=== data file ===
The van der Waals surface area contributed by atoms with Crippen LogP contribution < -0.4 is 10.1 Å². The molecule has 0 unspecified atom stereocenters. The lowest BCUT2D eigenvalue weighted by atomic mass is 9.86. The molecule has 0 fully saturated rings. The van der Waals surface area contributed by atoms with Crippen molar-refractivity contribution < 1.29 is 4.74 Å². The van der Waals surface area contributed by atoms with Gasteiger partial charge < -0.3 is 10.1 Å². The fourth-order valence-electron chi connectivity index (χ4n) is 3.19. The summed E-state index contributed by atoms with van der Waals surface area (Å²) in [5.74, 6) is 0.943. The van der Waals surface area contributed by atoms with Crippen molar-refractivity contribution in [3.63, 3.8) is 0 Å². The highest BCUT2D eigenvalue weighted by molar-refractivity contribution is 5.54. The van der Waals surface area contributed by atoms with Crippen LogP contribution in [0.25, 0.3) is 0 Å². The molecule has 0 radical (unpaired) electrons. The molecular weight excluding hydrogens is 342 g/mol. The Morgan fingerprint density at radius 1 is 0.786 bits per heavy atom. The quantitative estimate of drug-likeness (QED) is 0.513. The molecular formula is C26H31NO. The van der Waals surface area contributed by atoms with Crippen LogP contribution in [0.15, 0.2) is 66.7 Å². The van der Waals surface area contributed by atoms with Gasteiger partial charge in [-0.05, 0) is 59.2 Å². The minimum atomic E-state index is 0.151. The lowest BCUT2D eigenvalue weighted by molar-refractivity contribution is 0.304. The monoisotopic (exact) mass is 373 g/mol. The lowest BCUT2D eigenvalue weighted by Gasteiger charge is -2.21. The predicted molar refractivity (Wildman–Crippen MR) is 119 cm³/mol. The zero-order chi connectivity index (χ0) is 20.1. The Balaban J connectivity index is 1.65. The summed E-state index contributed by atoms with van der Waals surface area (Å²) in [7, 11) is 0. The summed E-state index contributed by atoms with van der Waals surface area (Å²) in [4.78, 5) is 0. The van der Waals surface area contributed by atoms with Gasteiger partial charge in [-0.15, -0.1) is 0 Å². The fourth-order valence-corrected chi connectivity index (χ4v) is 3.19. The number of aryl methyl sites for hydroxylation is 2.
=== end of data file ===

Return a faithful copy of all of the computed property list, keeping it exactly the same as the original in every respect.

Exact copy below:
The van der Waals surface area contributed by atoms with Crippen LogP contribution < -0.4 is 10.1 Å². The molecule has 0 unspecified atom stereocenters. The lowest BCUT2D eigenvalue weighted by atomic mass is 9.86. The molecule has 0 fully saturated rings. The van der Waals surface area contributed by atoms with Crippen molar-refractivity contribution < 1.29 is 4.74 Å². The van der Waals surface area contributed by atoms with Gasteiger partial charge < -0.3 is 10.1 Å². The fourth-order valence-electron chi connectivity index (χ4n) is 3.19. The summed E-state index contributed by atoms with van der Waals surface area (Å²) in [5.74, 6) is 0.943. The van der Waals surface area contributed by atoms with Crippen molar-refractivity contribution in [3.63, 3.8) is 0 Å². The highest BCUT2D eigenvalue weighted by molar-refractivity contribution is 5.54. The van der Waals surface area contributed by atoms with Crippen LogP contribution in [0.25, 0.3) is 0 Å². The molecule has 0 radical (unpaired) electrons. The molecular weight excluding hydrogens is 342 g/mol. The Morgan fingerprint density at radius 1 is 0.786 bits per heavy atom. The quantitative estimate of drug-likeness (QED) is 0.513. The molecular formula is C26H31NO. The van der Waals surface area contributed by atoms with Crippen LogP contribution in [0.15, 0.2) is 66.7 Å². The van der Waals surface area contributed by atoms with Gasteiger partial charge in [-0.05, 0) is 59.2 Å². The minimum atomic E-state index is 0.151. The lowest BCUT2D eigenvalue weighted by molar-refractivity contribution is 0.304. The monoisotopic (exact) mass is 373 g/mol. The lowest BCUT2D eigenvalue weighted by Gasteiger charge is -2.21. The predicted molar refractivity (Wildman–Crippen MR) is 119 cm³/mol. The zero-order chi connectivity index (χ0) is 20.1. The Balaban J connectivity index is 1.65. The summed E-state index contributed by atoms with van der Waals surface area (Å²) in [7, 11) is 0. The summed E-state index contributed by atoms with van der Waals surface area (Å²) in [4.78, 5) is 0. The van der Waals surface area contributed by atoms with Gasteiger partial charge in [-0.15, -0.1) is 0 Å². The fourth-order valence-corrected chi connectivity index (χ4v) is 3.19. The number of aryl methyl sites for hydroxylation is 2.